As you know from our update on the Regulation of Lobbying Act 2015, available here, the Act came into effect on 1 September, 2015. Regulations have been introduced which class more people as “Designated Public Officials” under the Act. Make sure that you and your organisation are aware of who these people are so that you understand whether you have an obligation to register under the Act. You should also be prepared for the first annual return date in January 2016, bearing in mind that criminal sanctions may be imposed for breaching the Act.

Designated Public Officials

One of the key components of a “lobbying activity” is that there is a communication made to a Designated Public Official. It is essential to become familiar with who these people are so that you can work out whether you are engaging in a lobbying activity, and therefore whether you must register and make returns, under the Regulation of Lobbying Act 2015 (the “Act”). Under the Act, certain individuals, such as Ministers, Senators or MEPs, are classed as Designated Public Officials.  The Minister for Public Expenditure and Reform has now made regulations which add to that list (the Regulation of Lobbying Act 2015 (Designated Public Officials) Regulations 2015). 

As a result, several further categories of persons are now Designated Public Officials. These include public servants in specified positions, usually the position of Secretary General, Second Secretary, Deputy Secretary, Assistant Secretary or Director, within the:

  • Courts Service;
  • Departments of State;
  • Office of Public Works;
  • Revenue Commissioners;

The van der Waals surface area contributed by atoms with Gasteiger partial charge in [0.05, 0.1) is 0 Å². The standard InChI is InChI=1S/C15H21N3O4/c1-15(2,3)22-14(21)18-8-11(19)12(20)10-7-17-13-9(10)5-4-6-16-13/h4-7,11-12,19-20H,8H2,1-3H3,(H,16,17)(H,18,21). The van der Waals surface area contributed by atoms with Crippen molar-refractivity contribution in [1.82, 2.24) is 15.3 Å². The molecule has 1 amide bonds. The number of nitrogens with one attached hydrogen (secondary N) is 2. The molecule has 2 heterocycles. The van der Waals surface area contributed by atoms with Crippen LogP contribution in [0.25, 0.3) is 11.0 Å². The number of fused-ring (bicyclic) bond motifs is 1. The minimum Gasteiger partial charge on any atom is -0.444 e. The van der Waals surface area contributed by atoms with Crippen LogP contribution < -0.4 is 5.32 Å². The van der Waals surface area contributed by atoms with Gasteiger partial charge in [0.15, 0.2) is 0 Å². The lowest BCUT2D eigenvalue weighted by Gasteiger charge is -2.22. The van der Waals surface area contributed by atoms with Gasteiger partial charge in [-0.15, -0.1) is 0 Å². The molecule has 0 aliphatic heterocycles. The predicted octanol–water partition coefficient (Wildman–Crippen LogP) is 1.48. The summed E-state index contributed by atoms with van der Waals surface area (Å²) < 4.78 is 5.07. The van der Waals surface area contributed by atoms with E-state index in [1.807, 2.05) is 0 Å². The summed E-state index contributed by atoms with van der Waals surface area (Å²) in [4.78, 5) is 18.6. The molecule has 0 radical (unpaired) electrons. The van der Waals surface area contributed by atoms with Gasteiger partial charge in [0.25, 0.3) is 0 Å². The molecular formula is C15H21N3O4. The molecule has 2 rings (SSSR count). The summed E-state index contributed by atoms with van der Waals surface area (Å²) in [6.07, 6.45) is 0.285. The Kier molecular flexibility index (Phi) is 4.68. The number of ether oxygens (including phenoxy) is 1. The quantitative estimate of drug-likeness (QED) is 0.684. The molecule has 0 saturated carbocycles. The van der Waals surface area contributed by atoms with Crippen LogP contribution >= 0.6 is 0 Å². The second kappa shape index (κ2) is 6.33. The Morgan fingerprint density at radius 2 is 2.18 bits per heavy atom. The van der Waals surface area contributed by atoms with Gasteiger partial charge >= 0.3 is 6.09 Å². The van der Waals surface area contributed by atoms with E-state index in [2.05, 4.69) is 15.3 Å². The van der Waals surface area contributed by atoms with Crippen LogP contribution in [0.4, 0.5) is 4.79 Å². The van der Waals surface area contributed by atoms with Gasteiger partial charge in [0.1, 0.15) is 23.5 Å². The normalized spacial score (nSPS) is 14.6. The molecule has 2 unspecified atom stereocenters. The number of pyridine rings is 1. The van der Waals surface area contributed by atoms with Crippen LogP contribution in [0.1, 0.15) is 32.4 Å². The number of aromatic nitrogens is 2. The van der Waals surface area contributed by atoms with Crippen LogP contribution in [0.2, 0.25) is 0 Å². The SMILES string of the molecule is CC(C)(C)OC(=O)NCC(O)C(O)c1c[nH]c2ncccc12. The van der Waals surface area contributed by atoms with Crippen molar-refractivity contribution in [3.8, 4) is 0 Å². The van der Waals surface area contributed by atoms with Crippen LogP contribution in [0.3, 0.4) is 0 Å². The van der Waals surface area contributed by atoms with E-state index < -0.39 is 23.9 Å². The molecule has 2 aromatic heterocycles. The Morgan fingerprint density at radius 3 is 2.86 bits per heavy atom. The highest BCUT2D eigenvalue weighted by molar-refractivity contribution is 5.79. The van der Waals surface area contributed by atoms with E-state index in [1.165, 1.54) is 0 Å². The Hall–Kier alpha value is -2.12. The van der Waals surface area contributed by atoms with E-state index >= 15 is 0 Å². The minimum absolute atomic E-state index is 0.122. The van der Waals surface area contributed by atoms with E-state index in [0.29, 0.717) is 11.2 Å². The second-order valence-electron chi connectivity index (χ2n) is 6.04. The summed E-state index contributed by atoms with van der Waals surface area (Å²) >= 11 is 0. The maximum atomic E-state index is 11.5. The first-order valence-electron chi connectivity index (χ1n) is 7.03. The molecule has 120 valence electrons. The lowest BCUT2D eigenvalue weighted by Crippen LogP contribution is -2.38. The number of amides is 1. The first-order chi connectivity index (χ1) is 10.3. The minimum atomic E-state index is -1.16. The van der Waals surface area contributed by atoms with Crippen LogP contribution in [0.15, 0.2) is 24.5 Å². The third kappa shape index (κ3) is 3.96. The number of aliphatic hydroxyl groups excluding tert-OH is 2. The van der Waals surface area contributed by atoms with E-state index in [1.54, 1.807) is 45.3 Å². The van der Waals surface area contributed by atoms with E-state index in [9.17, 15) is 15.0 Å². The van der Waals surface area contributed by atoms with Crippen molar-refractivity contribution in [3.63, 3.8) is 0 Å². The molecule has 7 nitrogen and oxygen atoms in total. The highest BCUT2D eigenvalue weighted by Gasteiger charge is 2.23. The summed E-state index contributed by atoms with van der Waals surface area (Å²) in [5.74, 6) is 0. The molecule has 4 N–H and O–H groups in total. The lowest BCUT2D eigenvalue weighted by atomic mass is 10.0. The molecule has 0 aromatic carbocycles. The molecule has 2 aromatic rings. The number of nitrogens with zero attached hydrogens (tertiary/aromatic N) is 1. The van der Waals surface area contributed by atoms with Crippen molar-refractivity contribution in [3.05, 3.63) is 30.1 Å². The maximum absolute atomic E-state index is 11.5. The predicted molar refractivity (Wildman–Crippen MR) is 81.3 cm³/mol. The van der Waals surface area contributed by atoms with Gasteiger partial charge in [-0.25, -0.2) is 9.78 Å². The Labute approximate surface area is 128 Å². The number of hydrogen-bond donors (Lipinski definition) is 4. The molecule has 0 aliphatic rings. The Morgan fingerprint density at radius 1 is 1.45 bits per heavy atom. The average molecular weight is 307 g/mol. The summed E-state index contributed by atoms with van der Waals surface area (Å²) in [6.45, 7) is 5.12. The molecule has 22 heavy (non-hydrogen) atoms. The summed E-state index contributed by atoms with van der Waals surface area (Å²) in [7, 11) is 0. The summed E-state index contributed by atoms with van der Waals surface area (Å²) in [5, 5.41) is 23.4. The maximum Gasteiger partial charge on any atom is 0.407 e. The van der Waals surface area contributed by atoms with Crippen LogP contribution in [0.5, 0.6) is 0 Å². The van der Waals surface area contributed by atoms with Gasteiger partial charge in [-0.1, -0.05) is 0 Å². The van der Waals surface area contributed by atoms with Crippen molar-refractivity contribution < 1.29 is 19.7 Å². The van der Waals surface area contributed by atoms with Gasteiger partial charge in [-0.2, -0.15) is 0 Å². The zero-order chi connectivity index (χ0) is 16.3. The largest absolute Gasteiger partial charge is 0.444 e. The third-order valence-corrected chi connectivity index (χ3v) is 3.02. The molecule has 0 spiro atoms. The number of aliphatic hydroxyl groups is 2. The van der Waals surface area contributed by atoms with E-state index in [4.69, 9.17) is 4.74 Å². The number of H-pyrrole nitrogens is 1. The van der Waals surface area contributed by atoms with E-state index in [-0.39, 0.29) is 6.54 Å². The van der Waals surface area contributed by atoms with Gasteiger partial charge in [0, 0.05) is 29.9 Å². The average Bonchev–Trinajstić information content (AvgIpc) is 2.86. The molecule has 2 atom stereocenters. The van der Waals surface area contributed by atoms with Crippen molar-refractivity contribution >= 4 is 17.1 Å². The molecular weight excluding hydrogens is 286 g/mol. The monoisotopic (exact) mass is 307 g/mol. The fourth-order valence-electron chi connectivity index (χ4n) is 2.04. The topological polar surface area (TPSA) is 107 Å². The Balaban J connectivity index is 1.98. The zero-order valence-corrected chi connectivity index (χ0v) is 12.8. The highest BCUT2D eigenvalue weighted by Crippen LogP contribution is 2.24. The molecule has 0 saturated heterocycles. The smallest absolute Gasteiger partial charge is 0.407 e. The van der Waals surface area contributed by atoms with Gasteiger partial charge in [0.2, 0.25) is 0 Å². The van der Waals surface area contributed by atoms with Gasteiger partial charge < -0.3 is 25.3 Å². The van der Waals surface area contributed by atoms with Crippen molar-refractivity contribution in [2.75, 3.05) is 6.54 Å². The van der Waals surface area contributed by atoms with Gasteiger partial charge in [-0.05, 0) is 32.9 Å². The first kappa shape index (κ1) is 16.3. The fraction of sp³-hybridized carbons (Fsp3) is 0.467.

• State Examinations Commission;
  • Equality Tribunal;
  • Garda Síochána Ombudsman Commission;
  • Legal Aid Board;
  • Office of the Attorney General; and
  • Workplace Relations Commission;

to name but a few. They also include public servants in specified positions in local authorities, usually Chief Executive, Director of Services or Head of Finance. Finally, persons whose principal duties are to advise the Minister in the Department of Public Expenditure and Reform are now also Designated Public Officials.

The result of this designation is to broaden the range of persons to whom communications of a certain nature are classified as lobbying activities.

Appeals Process

The Regulation of Lobbying Act 2015 (Appeals) Regulations 2015 also came into force on 1 September 2015. The purpose of these Regulations is to provide the procedure to regulate appeals of decisions of the Standards in Public Office Commission under the Act.

Persons aggrieved by certain Commission decisions can appeal against the particular decision within 14 days.  The decisions in question are: 

  • a decision relating to whether information about the person contained in the Register of Lobbying is inaccurate, out of date or misleading;
  • a decision in relation to delayed publication; and
  • a decision in relation to restrictions on post term employment as a lobbyist.

The Minister for Public Expenditure and Reform is to appoint independent and impartial Appeals Officers to consider such appeals.  The decision of the Appeals Officer can then be appealed to the High Court on a point of law within 21 days.  The High Court decision is final and there is no further appeal.

Comment

If you or your organisation makes communications to public bodies, you need to be aware of this Act, as failure to comply with it is a criminal offence.  This applies regardless of whether you or your organisation is based in Ireland or abroad.  Therefore, we recommend that you become familiar with those persons who are Designated Public Officials in the public bodies that you interact with, so that you can decide whether it is necessary to register and make annual returns under the Act.